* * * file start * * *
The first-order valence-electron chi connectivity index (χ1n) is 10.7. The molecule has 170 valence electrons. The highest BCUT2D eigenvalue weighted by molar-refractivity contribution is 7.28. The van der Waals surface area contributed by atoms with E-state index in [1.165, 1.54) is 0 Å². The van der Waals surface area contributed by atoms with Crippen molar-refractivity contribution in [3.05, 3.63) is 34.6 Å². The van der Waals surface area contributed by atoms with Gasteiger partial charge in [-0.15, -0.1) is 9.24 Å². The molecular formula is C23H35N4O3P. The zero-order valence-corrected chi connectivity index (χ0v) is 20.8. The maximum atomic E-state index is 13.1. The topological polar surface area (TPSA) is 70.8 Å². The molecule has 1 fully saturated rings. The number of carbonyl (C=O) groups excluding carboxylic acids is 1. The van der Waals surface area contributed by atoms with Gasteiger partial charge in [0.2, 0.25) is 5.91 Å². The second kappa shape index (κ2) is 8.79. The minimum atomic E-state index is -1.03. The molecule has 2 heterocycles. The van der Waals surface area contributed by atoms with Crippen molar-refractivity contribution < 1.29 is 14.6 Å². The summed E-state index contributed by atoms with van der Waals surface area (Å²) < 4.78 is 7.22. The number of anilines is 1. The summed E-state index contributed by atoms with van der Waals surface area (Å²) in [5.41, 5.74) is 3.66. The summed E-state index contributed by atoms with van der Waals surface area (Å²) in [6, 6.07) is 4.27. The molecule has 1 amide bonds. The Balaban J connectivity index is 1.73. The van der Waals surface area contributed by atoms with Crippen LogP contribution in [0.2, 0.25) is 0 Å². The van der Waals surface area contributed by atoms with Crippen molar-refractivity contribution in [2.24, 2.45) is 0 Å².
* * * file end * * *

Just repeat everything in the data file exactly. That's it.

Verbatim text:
The first-order valence-electron chi connectivity index (χ1n) is 10.7. The molecule has 170 valence electrons. The highest BCUT2D eigenvalue weighted by molar-refractivity contribution is 7.28. The van der Waals surface area contributed by atoms with E-state index in [1.165, 1.54) is 0 Å². The van der Waals surface area contributed by atoms with Crippen molar-refractivity contribution in [3.05, 3.63) is 34.6 Å². The van der Waals surface area contributed by atoms with Gasteiger partial charge in [-0.15, -0.1) is 9.24 Å². The molecular formula is C23H35N4O3P. The zero-order valence-corrected chi connectivity index (χ0v) is 20.8. The maximum atomic E-state index is 13.1. The topological polar surface area (TPSA) is 70.8 Å². The molecule has 1 fully saturated rings. The number of carbonyl (C=O) groups excluding carboxylic acids is 1. The van der Waals surface area contributed by atoms with Gasteiger partial charge in [0.2, 0.25) is 5.91 Å². The second kappa shape index (κ2) is 8.79. The minimum atomic E-state index is -1.03. The molecule has 2 heterocycles. The van der Waals surface area contributed by atoms with Crippen molar-refractivity contribution < 1.29 is 14.6 Å². The summed E-state index contributed by atoms with van der Waals surface area (Å²) < 4.78 is 7.22. The number of anilines is 1. The summed E-state index contributed by atoms with van der Waals surface area (Å²) in [5.41, 5.74) is 3.66. The summed E-state index contributed by atoms with van der Waals surface area (Å²) in [6, 6.07) is 4.27. The molecule has 1 amide bonds. The Balaban J connectivity index is 1.73. The van der Waals surface area contributed by atoms with Crippen LogP contribution in [0.2, 0.25) is 0 Å². The van der Waals surface area contributed by atoms with Crippen molar-refractivity contribution in [2.24, 2.45) is 0 Å².